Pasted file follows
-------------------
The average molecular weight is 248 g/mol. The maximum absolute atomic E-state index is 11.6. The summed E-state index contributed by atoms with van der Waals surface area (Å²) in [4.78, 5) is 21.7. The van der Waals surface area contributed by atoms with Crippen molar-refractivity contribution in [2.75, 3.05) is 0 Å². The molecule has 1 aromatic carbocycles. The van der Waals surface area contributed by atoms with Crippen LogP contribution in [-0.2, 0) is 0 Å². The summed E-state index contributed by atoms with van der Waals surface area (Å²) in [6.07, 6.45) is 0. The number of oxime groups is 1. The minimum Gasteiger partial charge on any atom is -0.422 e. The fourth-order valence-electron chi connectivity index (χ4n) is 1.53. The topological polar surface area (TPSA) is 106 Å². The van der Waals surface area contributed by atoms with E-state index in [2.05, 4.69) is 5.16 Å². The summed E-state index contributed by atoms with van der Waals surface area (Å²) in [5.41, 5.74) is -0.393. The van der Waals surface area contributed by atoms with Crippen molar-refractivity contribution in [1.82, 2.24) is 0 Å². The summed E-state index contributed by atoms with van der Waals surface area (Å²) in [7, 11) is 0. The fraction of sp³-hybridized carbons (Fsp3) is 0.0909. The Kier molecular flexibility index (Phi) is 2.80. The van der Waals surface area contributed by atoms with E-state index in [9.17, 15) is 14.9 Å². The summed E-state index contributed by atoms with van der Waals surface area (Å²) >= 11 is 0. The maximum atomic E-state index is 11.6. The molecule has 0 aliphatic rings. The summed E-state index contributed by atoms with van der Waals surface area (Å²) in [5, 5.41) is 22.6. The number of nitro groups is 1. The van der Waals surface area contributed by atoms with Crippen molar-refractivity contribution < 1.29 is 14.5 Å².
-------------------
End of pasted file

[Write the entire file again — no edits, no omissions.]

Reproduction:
The average molecular weight is 248 g/mol. The maximum absolute atomic E-state index is 11.6. The summed E-state index contributed by atoms with van der Waals surface area (Å²) in [4.78, 5) is 21.7. The van der Waals surface area contributed by atoms with Crippen molar-refractivity contribution in [2.75, 3.05) is 0 Å². The molecule has 1 aromatic carbocycles. The van der Waals surface area contributed by atoms with Crippen LogP contribution in [-0.2, 0) is 0 Å². The summed E-state index contributed by atoms with van der Waals surface area (Å²) in [6.07, 6.45) is 0. The number of oxime groups is 1. The minimum Gasteiger partial charge on any atom is -0.422 e. The fourth-order valence-electron chi connectivity index (χ4n) is 1.53. The topological polar surface area (TPSA) is 106 Å². The van der Waals surface area contributed by atoms with E-state index in [2.05, 4.69) is 5.16 Å². The summed E-state index contributed by atoms with van der Waals surface area (Å²) in [5.41, 5.74) is -0.393. The van der Waals surface area contributed by atoms with Crippen molar-refractivity contribution in [1.82, 2.24) is 0 Å². The summed E-state index contributed by atoms with van der Waals surface area (Å²) in [7, 11) is 0. The fraction of sp³-hybridized carbons (Fsp3) is 0.0909. The Kier molecular flexibility index (Phi) is 2.80. The van der Waals surface area contributed by atoms with E-state index in [9.17, 15) is 14.9 Å². The summed E-state index contributed by atoms with van der Waals surface area (Å²) >= 11 is 0. The maximum atomic E-state index is 11.6. The molecule has 0 aliphatic rings. The summed E-state index contributed by atoms with van der Waals surface area (Å²) in [5, 5.41) is 22.6. The number of nitro groups is 1. The van der Waals surface area contributed by atoms with Crippen molar-refractivity contribution < 1.29 is 14.5 Å².